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Science as Civic Education

This primary season was a vindication of democracy, especially among the young. Not since the primaries of 1968, when Gene McCarthy and Bobby Kennedy battled for the Democratic nomination, have university-age voters come out in such force. A new class of voters is coming of age and doing so in a hurry. Motivated by heady idealism and powerful oratory, young voters have forced both parties to reassess their electoral strategies.

As educators we should also take this opportunity to evaluate how well the academy is preparing this young cohort of voters for their embrace of the political process. What should the liberally educated student know in order to make wise decisions at the ballot box? Polemics aside, what tools will they need, in either party, to participate in constructive deliberative democracy? How will our faculties meet this need as knowledge has become sequestered in increasingly specialized domains of inquiry? More specifically, what role should science education play in preparing the next generation for civic engagement?

Over the past 10 years I have thought about these questions during weeklong visits to small liberal arts colleges as a Woodrow Wilson Foundation Visiting Fellow. Leaving behind my day-job as a physician-ethicist teaching at Weill Cornell Medical College, I have ventured to campuses across the country pitching liberal learning. Typically, I have been invited to teach in classes, meet with students and give a public lecture. Like other Visiting Fellows, I tried to show how a humanistic education enriches one’s personal and professional life, no matter the career choice.

I have been to six schools under the auspices of the Woodrow Wilson Foundation and was welcomed at each with great enthusiasm and gracious hospitality. What was different from school to school was how I was typecast. Although bioethics is an interdisciplinary field – one that borrows heavily from the sciences, humanities, and social sciences – I was often viewed as either a humanist or a scientist depending on my host’s own discipline.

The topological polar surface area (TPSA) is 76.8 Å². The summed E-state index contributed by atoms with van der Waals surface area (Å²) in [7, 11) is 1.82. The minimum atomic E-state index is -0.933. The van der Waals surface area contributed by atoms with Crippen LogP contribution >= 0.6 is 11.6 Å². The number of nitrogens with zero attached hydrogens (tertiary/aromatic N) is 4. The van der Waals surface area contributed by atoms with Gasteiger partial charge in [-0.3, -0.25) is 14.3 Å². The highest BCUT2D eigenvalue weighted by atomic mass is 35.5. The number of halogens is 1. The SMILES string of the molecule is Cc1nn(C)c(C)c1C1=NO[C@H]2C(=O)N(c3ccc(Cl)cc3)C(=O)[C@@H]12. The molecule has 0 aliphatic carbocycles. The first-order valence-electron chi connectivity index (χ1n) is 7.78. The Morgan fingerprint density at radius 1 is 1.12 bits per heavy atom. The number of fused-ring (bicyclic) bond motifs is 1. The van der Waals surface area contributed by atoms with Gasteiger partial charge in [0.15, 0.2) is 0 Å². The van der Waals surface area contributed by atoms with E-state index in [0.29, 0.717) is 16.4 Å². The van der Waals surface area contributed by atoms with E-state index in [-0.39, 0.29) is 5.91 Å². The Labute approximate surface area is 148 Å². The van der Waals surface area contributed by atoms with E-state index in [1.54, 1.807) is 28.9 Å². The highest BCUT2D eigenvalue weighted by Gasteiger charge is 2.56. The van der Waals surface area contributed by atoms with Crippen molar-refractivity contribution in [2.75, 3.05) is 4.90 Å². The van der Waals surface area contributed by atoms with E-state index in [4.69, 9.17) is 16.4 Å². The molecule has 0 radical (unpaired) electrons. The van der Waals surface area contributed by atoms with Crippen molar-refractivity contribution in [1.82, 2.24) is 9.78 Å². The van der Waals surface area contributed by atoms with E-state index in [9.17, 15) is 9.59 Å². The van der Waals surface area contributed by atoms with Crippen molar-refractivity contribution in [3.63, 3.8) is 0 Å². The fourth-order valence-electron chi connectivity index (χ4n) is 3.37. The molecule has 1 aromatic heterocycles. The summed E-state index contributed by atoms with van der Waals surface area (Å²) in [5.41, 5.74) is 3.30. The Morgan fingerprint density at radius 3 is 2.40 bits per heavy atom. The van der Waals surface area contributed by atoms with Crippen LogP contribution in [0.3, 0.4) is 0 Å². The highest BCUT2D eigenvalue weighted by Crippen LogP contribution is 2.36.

At some schools, my academic itinerary tilted in favor of the science center. At others I found myself in English and government classes. On each campus, I saw many of the same students from one class to the next over the course of the week. Sometimes they were the pre-meds and the science students. In other years, they were the ones interested in public policy. It was not as much of a mixed crowd as I would have hoped.

What was especially strange about this variable reception from campus to campus was that each school had received virtually identical background material about my interests and research. The variance, I suspect, reflected how subject categories and individuals are increasingly categorized. We can’t straddle the chasm that divides the sciences from the humanities. We have to choose sides.

Despite my own proclivity for interdisciplinary work, I was trapped by expectations about what I might know or wish to share. Although the sample size of my travels is small, the stereotypic nature of my experience made me wonder if I was perceiving the same silo effect that students experience as their curricular choices segregate the sciences from the humanities.

If we want to meet the needs of students and prepare them for civic engagement, we need to overcome the divide. Although students majoring in the sciences have the opportunity for in-depth training and sometimes research experience, most non-majors have but a cursory sense of what their classmates are up to in a science center they seldom enter. Many students end up with no meaningful exposure to science.